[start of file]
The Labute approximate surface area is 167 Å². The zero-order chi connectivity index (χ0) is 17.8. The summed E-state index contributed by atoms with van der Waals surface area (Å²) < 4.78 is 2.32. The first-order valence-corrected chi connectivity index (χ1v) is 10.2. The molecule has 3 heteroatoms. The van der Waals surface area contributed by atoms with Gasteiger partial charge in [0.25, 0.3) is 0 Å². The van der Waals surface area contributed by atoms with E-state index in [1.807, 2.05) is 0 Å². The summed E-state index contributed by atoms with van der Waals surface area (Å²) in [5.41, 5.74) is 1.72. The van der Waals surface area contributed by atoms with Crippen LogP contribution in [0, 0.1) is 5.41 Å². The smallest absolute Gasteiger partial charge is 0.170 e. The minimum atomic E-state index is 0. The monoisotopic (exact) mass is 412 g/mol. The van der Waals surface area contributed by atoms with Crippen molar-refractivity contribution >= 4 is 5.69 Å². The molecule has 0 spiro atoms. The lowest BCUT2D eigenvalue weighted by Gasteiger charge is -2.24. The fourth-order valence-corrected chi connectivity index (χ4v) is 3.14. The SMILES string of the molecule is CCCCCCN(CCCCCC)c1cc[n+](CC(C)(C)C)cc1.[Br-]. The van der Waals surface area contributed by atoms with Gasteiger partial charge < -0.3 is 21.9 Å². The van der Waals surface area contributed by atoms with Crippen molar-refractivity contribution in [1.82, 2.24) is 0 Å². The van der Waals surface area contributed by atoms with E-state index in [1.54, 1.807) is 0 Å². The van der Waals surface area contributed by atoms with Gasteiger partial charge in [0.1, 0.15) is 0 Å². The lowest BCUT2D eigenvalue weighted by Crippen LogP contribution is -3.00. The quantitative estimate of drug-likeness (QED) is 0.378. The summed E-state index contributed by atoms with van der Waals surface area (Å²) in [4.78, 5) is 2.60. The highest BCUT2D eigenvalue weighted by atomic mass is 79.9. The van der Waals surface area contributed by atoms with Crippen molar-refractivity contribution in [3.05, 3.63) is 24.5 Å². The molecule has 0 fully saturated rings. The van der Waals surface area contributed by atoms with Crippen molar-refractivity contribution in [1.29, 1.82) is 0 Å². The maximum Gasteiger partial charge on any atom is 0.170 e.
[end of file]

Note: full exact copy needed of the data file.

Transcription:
The Labute approximate surface area is 167 Å². The zero-order chi connectivity index (χ0) is 17.8. The summed E-state index contributed by atoms with van der Waals surface area (Å²) < 4.78 is 2.32. The first-order valence-corrected chi connectivity index (χ1v) is 10.2. The molecule has 3 heteroatoms. The van der Waals surface area contributed by atoms with Gasteiger partial charge in [0.25, 0.3) is 0 Å². The van der Waals surface area contributed by atoms with E-state index in [1.807, 2.05) is 0 Å². The summed E-state index contributed by atoms with van der Waals surface area (Å²) in [5.41, 5.74) is 1.72. The van der Waals surface area contributed by atoms with Crippen LogP contribution in [0, 0.1) is 5.41 Å². The smallest absolute Gasteiger partial charge is 0.170 e. The minimum atomic E-state index is 0. The monoisotopic (exact) mass is 412 g/mol. The van der Waals surface area contributed by atoms with Crippen molar-refractivity contribution >= 4 is 5.69 Å². The molecule has 0 spiro atoms. The lowest BCUT2D eigenvalue weighted by Gasteiger charge is -2.24. The fourth-order valence-corrected chi connectivity index (χ4v) is 3.14. The SMILES string of the molecule is CCCCCCN(CCCCCC)c1cc[n+](CC(C)(C)C)cc1.[Br-]. The van der Waals surface area contributed by atoms with Gasteiger partial charge < -0.3 is 21.9 Å². The van der Waals surface area contributed by atoms with Crippen molar-refractivity contribution in [1.82, 2.24) is 0 Å². The van der Waals surface area contributed by atoms with E-state index in [1.54, 1.807) is 0 Å². The van der Waals surface area contributed by atoms with Gasteiger partial charge in [0.1, 0.15) is 0 Å². The lowest BCUT2D eigenvalue weighted by Crippen LogP contribution is -3.00. The quantitative estimate of drug-likeness (QED) is 0.378. The summed E-state index contributed by atoms with van der Waals surface area (Å²) in [4.78, 5) is 2.60. The highest BCUT2D eigenvalue weighted by atomic mass is 79.9. The van der Waals surface area contributed by atoms with Crippen molar-refractivity contribution in [3.05, 3.63) is 24.5 Å². The molecule has 0 fully saturated rings. The van der Waals surface area contributed by atoms with Crippen molar-refractivity contribution in [1.29, 1.82) is 0 Å². The maximum Gasteiger partial charge on any atom is 0.170 e.